She pulled herself up onto the hood of the police car, crossed her legs at the ankles. Peeking out the tips of her cord sandals were scarlet toenails, with flesh-colored smiles around the cuticles where the nails had started to grow out. I tried to imagine what color Ana DeLeon would paint her toenails. Steel-gray? Black?

I mentally slapped myself. "The first time we spoke, you recognized Hector Mara's name."

Ines' fingertip inscribed something in slow cursive on the hood of the car. She stared down resentfully at her own invisible message. "I suppose if I denied that—"

"I'd only wonder why you were lying."

A sour smile. "It would never occur to you that I'm lying because I hate you, would it?"

"Never in a million years."

"I remembered the name," Ines conceded. "Aaron mentioned Hector Mara once, in a phone argument he was having with Del. Months ago, before we moved to San Antonio. I don't remember the context."

"Did you know Aaron in the spring of '93?"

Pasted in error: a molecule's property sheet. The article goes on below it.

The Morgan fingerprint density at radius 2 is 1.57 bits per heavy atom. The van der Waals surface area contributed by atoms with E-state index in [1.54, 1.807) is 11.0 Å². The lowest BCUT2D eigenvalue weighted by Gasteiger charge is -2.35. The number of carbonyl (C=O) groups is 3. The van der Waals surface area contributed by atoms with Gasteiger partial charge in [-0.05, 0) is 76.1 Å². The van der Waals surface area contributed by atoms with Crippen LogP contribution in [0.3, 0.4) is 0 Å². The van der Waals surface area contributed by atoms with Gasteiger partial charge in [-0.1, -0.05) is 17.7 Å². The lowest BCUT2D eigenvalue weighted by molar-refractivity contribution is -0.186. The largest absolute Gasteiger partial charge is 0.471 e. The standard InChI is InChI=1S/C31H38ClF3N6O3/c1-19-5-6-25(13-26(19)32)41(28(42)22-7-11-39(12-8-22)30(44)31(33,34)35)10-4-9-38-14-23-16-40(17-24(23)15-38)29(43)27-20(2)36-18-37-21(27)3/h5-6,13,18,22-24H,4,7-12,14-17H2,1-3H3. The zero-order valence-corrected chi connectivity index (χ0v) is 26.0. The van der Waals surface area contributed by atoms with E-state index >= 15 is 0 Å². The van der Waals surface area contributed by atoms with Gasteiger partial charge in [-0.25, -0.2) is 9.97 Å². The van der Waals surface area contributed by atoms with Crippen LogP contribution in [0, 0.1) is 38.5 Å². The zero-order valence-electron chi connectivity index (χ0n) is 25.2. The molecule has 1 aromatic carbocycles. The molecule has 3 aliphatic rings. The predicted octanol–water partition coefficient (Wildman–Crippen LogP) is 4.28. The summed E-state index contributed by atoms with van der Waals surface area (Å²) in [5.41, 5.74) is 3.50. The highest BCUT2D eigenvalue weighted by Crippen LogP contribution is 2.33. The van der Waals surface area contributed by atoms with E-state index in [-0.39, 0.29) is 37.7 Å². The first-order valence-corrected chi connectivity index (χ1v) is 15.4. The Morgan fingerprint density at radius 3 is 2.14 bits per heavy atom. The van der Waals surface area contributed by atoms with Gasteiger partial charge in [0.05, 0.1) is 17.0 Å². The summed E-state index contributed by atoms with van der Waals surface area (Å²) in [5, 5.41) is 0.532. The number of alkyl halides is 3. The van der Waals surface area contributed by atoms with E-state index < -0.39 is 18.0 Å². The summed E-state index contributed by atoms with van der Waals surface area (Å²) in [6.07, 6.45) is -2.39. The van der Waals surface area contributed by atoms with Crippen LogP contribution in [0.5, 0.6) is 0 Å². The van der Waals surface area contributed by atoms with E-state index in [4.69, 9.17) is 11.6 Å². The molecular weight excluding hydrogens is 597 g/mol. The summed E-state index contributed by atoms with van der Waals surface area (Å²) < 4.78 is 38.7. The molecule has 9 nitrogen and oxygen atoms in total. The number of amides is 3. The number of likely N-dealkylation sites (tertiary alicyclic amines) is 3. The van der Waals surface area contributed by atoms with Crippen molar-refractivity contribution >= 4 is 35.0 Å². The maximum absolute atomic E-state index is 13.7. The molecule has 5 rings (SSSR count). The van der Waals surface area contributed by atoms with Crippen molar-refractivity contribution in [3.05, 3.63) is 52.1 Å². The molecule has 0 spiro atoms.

She scowled. "What does that... You mean when Aaron's father was killed?"


She started to ask a question, then apparently changed her mind. Her eyes refocused on the rim of the basin. "I'd come up from Del Rio in fall '92. To enroll at Our Lady of the Lake. It was my first semester."

"Aaron Brandon's first semester teaching there."

"I was in his undergraduate class. We... started having a relationship."

"And Our Lady of the Lake didn't renew his contract."

"Not because of me. Aaron was struggling. He didn't have any confidence. To tell the truth, he wasn't a very good teacher. Halfway through the spring semester, he knew the university wasn't going to ask him back. Aaron wanted to give up, go crawling back to his father for a job at RideWorks. I couldn't just watch Aaron give up and go back to the family business. I convinced him to stay with his teaching, to take another job for the following year even though it wasn't the best—"

"At Permian Basin."

She nodded. "In April, I found out I was pregnant with Michael. That's why we got married."

"In Laredo?"

One sandaled foot kicked me not-so-gently on the thigh. "What did you do, P.I. — ferret out my marriage certificate?"